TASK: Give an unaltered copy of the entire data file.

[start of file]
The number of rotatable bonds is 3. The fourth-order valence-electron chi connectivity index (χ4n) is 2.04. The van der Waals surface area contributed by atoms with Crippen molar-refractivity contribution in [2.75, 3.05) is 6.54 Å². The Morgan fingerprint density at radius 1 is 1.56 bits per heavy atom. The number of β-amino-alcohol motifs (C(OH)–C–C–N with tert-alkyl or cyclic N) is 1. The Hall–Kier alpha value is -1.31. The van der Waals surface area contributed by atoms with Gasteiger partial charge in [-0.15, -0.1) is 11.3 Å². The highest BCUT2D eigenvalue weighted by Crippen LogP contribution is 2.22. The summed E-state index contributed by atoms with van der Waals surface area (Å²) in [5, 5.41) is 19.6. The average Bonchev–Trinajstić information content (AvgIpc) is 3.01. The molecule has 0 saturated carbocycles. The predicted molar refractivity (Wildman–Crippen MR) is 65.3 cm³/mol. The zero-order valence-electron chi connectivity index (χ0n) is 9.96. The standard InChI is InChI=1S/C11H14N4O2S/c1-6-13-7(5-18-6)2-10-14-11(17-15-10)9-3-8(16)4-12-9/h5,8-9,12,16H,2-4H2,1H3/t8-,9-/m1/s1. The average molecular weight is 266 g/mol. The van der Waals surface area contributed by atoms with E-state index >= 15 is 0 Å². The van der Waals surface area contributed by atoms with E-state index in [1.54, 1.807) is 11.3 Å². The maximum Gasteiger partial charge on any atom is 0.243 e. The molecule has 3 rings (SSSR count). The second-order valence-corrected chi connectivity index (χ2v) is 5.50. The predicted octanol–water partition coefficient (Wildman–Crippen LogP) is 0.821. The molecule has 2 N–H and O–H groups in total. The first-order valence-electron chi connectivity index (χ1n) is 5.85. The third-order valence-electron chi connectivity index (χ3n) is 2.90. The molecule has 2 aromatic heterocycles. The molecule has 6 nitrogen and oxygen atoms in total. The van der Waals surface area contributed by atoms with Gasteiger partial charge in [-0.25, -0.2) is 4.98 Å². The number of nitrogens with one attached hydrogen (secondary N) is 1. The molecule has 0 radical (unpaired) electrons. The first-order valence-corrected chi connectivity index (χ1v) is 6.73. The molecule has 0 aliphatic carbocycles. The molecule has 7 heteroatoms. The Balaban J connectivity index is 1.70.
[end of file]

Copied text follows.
The number of rotatable bonds is 3. The fourth-order valence-electron chi connectivity index (χ4n) is 2.04. The van der Waals surface area contributed by atoms with Crippen molar-refractivity contribution in [2.75, 3.05) is 6.54 Å². The Morgan fingerprint density at radius 1 is 1.56 bits per heavy atom. The number of β-amino-alcohol motifs (C(OH)–C–C–N with tert-alkyl or cyclic N) is 1. The Hall–Kier alpha value is -1.31. The van der Waals surface area contributed by atoms with Gasteiger partial charge in [-0.15, -0.1) is 11.3 Å². The highest BCUT2D eigenvalue weighted by Crippen LogP contribution is 2.22. The summed E-state index contributed by atoms with van der Waals surface area (Å²) in [5, 5.41) is 19.6. The average Bonchev–Trinajstić information content (AvgIpc) is 3.01. The molecule has 0 saturated carbocycles. The predicted molar refractivity (Wildman–Crippen MR) is 65.3 cm³/mol. The zero-order valence-electron chi connectivity index (χ0n) is 9.96. The standard InChI is InChI=1S/C11H14N4O2S/c1-6-13-7(5-18-6)2-10-14-11(17-15-10)9-3-8(16)4-12-9/h5,8-9,12,16H,2-4H2,1H3/t8-,9-/m1/s1. The average molecular weight is 266 g/mol. The van der Waals surface area contributed by atoms with E-state index >= 15 is 0 Å². The van der Waals surface area contributed by atoms with E-state index in [1.54, 1.807) is 11.3 Å². The maximum Gasteiger partial charge on any atom is 0.243 e. The molecule has 3 rings (SSSR count). The second-order valence-corrected chi connectivity index (χ2v) is 5.50. The predicted octanol–water partition coefficient (Wildman–Crippen LogP) is 0.821. The molecule has 2 N–H and O–H groups in total. The first-order valence-electron chi connectivity index (χ1n) is 5.85. The third-order valence-electron chi connectivity index (χ3n) is 2.90. The molecule has 2 aromatic heterocycles. The molecule has 6 nitrogen and oxygen atoms in total. The van der Waals surface area contributed by atoms with Gasteiger partial charge in [-0.25, -0.2) is 4.98 Å². The number of nitrogens with one attached hydrogen (secondary N) is 1. The molecule has 0 radical (unpaired) electrons. The first-order valence-corrected chi connectivity index (χ1v) is 6.73. The molecule has 0 aliphatic carbocycles. The molecule has 7 heteroatoms. The Balaban J connectivity index is 1.70.